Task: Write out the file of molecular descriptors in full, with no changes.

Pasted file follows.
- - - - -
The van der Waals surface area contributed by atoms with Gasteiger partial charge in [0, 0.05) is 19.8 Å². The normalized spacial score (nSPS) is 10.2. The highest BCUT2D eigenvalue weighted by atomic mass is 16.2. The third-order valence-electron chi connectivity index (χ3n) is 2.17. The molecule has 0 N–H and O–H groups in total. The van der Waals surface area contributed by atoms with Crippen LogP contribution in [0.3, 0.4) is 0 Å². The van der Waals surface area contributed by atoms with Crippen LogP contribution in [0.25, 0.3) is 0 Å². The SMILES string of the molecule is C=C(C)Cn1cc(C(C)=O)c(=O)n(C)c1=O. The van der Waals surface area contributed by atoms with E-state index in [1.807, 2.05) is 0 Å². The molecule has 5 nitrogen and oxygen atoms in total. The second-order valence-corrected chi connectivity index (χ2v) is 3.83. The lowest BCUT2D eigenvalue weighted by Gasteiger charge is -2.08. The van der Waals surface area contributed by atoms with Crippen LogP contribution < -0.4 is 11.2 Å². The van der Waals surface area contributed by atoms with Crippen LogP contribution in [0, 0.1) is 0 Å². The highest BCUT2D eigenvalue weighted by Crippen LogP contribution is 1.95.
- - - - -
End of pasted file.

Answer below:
The van der Waals surface area contributed by atoms with Gasteiger partial charge in [0, 0.05) is 19.8 Å². The normalized spacial score (nSPS) is 10.2. The highest BCUT2D eigenvalue weighted by atomic mass is 16.2. The third-order valence-electron chi connectivity index (χ3n) is 2.17. The molecule has 0 N–H and O–H groups in total. The van der Waals surface area contributed by atoms with Crippen LogP contribution in [0.3, 0.4) is 0 Å². The van der Waals surface area contributed by atoms with Crippen LogP contribution in [0.25, 0.3) is 0 Å². The SMILES string of the molecule is C=C(C)Cn1cc(C(C)=O)c(=O)n(C)c1=O. The van der Waals surface area contributed by atoms with E-state index in [1.807, 2.05) is 0 Å². The molecule has 5 nitrogen and oxygen atoms in total. The second-order valence-corrected chi connectivity index (χ2v) is 3.83. The lowest BCUT2D eigenvalue weighted by Gasteiger charge is -2.08. The van der Waals surface area contributed by atoms with Crippen LogP contribution < -0.4 is 11.2 Å². The van der Waals surface area contributed by atoms with Crippen LogP contribution in [0, 0.1) is 0 Å². The highest BCUT2D eigenvalue weighted by Crippen LogP contribution is 1.95.